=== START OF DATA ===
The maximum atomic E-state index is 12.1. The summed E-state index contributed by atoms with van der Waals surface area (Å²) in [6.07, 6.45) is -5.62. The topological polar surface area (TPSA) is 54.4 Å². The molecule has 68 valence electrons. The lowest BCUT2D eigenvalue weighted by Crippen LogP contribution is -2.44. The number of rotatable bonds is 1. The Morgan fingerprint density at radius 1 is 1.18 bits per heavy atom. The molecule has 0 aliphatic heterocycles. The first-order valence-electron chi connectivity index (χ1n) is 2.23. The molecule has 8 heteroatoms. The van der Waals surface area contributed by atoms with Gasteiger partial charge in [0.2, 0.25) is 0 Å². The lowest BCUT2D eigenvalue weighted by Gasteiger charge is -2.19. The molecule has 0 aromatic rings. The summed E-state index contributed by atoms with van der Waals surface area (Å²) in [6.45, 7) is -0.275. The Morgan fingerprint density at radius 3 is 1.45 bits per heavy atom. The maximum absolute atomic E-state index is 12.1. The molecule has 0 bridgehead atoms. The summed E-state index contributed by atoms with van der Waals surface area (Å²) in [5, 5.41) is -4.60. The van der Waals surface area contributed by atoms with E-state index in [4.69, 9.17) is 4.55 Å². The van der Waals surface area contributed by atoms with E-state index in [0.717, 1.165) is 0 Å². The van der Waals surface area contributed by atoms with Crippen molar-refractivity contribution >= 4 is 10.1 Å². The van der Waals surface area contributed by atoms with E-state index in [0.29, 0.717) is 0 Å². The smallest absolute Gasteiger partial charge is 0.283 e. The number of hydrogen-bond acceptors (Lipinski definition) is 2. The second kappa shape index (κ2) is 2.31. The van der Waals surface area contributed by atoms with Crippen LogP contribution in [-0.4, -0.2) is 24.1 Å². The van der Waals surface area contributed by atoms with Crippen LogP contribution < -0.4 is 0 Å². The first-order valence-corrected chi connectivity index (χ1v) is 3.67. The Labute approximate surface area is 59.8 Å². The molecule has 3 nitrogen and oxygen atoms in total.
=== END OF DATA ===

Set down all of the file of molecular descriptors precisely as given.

The maximum atomic E-state index is 12.1. The summed E-state index contributed by atoms with van der Waals surface area (Å²) in [6.07, 6.45) is -5.62. The topological polar surface area (TPSA) is 54.4 Å². The molecule has 68 valence electrons. The lowest BCUT2D eigenvalue weighted by Crippen LogP contribution is -2.44. The number of rotatable bonds is 1. The Morgan fingerprint density at radius 1 is 1.18 bits per heavy atom. The molecule has 0 aliphatic heterocycles. The first-order valence-electron chi connectivity index (χ1n) is 2.23. The molecule has 8 heteroatoms. The van der Waals surface area contributed by atoms with Gasteiger partial charge in [0.2, 0.25) is 0 Å². The lowest BCUT2D eigenvalue weighted by Gasteiger charge is -2.19. The molecule has 0 aromatic rings. The summed E-state index contributed by atoms with van der Waals surface area (Å²) in [6.45, 7) is -0.275. The Morgan fingerprint density at radius 3 is 1.45 bits per heavy atom. The maximum absolute atomic E-state index is 12.1. The molecule has 0 bridgehead atoms. The summed E-state index contributed by atoms with van der Waals surface area (Å²) in [5, 5.41) is -4.60. The van der Waals surface area contributed by atoms with E-state index in [4.69, 9.17) is 4.55 Å². The van der Waals surface area contributed by atoms with E-state index in [0.717, 1.165) is 0 Å². The van der Waals surface area contributed by atoms with Crippen molar-refractivity contribution >= 4 is 10.1 Å². The van der Waals surface area contributed by atoms with E-state index in [0.29, 0.717) is 0 Å². The smallest absolute Gasteiger partial charge is 0.283 e. The number of hydrogen-bond acceptors (Lipinski definition) is 2. The second kappa shape index (κ2) is 2.31. The van der Waals surface area contributed by atoms with Crippen LogP contribution in [-0.4, -0.2) is 24.1 Å². The van der Waals surface area contributed by atoms with Crippen LogP contribution < -0.4 is 0 Å². The first-order valence-corrected chi connectivity index (χ1v) is 3.67. The Labute approximate surface area is 59.8 Å². The molecule has 3 nitrogen and oxygen atoms in total.